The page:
Trees in London, by Rebecca Lardeur
Please find below the updates on Rebecca’ research into urban trees.
Putting a monetary value on trees has been one way to fight damages inflicted to urban trees. In the UK, the system which is often used is called CAVAT (Capital Asset Value for Amenity Trees)
Cavat was finalised by Christopher Neilan in collaboration with the London Tree Officers Association in 2008. The system was created to put a financial value on the loss and replacement of individual trees and has since been used in legal and planning cases in boroughs and local authorities. The photo above is a 300 years old London Plane estimated at £1.6m in Islington. Southwark has estimated its trees at £143m, Sheffield at above £11m, and Tooting estimated 56 Chestnuts tree at £2,639,562. However, the system does not take into account environmental services the trees bring such as flood control, water retention, cooling and greenhouse gases intake.
Cavat has two methods: the Full and the Quick one.
The first looks at 1. the basic value of the tree by its height and multiplied by a unit value factor, 2. the surrounding population size living around the tree, 3. the location of the tree, 4. tree’s health, 5. calculating its amenity value, and 6. its life expectancy.
The latter strips most of the above and focuses on step 1, 2, 4, and 6.
Although it is exciting to see such systems, there are some ways CAVAT could be enhanced to calculate and value climate mitigation benefits.
Currently, the ‘amenity’ value of the trees is left to be calculated by the officer on the case. The amenity covers wildlife, habitat, setting, and heritage but is left to the subjectivity of the officer and wouldn’t affect the end value of more than 60%.
Also, the Unit Value Factor is focused on the nursery gate price and the planting cost of an averaged 10 trees for the whole of the UK. Currently, the UVF is set at £16.26. By averaging the value, you miss on the species’ diverse attributes and the importance of local weather conditions.
Photo by Islington Council on Twitter.
You can find trees in the urban environment on three different types of land: private, park, and street.
To experiment with these categories amid lockdown, I used Google Maps and Street View to classify trees in a space of 200 square meters on the west side of Clissold Park. I live close by and often walk there.
I calculated that the highest number of trees was on private land. This is not to be taken as a London average but is a good insight regarding urban trees proportions. In my garden alone, there are five trees: one ash, two different types of palm trees, and two bay leaf trees. The council very likely do not know about them and those trees appear in no official reports.
In comparison, street trees and park trees are monitored by Tree Officers. They trace them and decide which species are planted. Those trees are usually cared for during their few first years before being left to grow on their own.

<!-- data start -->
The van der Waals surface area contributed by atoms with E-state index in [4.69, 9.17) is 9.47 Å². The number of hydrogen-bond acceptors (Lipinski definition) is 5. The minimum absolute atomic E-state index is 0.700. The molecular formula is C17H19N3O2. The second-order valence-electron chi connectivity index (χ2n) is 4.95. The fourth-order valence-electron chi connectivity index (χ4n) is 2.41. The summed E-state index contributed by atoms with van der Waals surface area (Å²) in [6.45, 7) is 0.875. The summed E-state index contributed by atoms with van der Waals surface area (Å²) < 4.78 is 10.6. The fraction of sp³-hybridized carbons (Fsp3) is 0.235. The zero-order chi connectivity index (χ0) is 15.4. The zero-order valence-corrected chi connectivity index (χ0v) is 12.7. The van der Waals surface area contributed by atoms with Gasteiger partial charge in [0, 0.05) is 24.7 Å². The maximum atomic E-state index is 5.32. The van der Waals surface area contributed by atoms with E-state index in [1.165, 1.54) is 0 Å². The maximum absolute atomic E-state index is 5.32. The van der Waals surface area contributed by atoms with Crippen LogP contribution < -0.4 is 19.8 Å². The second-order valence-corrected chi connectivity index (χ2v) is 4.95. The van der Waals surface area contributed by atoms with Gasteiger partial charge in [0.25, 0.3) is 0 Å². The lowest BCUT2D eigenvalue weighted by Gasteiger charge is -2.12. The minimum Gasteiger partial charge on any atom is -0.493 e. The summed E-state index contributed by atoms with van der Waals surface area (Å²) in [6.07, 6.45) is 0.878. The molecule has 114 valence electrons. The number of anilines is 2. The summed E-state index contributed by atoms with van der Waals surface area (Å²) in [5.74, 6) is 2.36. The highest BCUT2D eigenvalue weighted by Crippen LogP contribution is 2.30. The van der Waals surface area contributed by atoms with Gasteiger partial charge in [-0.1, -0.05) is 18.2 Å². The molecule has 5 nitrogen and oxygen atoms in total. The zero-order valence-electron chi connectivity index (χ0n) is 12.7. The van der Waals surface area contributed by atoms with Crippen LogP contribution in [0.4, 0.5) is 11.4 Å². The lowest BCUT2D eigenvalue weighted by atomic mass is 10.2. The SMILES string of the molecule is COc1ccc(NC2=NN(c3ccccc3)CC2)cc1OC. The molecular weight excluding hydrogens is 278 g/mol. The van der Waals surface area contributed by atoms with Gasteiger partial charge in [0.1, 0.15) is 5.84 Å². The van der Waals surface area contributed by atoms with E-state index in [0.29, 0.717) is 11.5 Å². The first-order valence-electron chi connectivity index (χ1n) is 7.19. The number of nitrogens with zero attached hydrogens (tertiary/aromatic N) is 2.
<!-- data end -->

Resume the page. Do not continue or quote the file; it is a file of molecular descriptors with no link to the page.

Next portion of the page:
Each category of trees encounters different benefits and challenges. They face different levels of pollution, invasion from humans and animals, and receive different levels of care.
Urban trees have one massive common aspect: they are seldom ‘born’ on the land itself: they come from tree nurseries. More on this soon!
One way trees in cities differ from their forest counterparts is where they grow. In forests, trees often spring directly from seeds which fell on the ground or were placed there by animals. In cities, most trees come from Tree Nurseries to the exception of some trees in private gardens and old parks.
Nursery trees are organised, monitored, pruned, and also have passports (< EU law requirement). They are cared for until being sent to be planted in their new environments.
Each tree nursery develops its own way to grow trees. There are three main categories, with many different schools within each: Bare Roots, Containerised Trees, Root Balls.
The common aspect between nurseries is that they cut roots early on a tree's life to ease transportation. Keith Sacre, who works at @barcham_trees, is very much aware of roots defects in nursery trees leading to death within their first few years after being planted. To ensure a good survival rate, Barcham focuses on containerised trees.
Little is known about the roots system, especially in the urban environment. I will speak more about this next!
The roots are one of the most important parts of a tree, and yet there is still a lot to learn from them, especially in the urban environment.
Roots create an underground network supporting trees' abilities to take and give nutrients as well as oxygen (with the help of fungi). In plus, they help communication between trees and stabilise their bodies. They might grow shallow or deep, wide or narrow. It depends on species.
In the context of London, roots grow in a soil more condensed, mixed with rubbles from centuries ago, and which is limited in space. Roots grow where opportunities are, most often than not aiming for air.
Image 1 is a re-work of scientific diagrams made by Thomas O. Perry for his article 'Tree Roots: Facts and Fallacies' published at Harvard Arboretum in 2016. The drawing illustrates 9 different tree species' roots, species which are common in North America.
Image 2 is a re-work of scientific diagrams made by Claire Atger, a French researcher and doctor in botany. She regroups roots under two subcategories: the perennial roots supporting the anchoring of the tree, and the deciduous roots helping the tree to colonise and exploit the soil.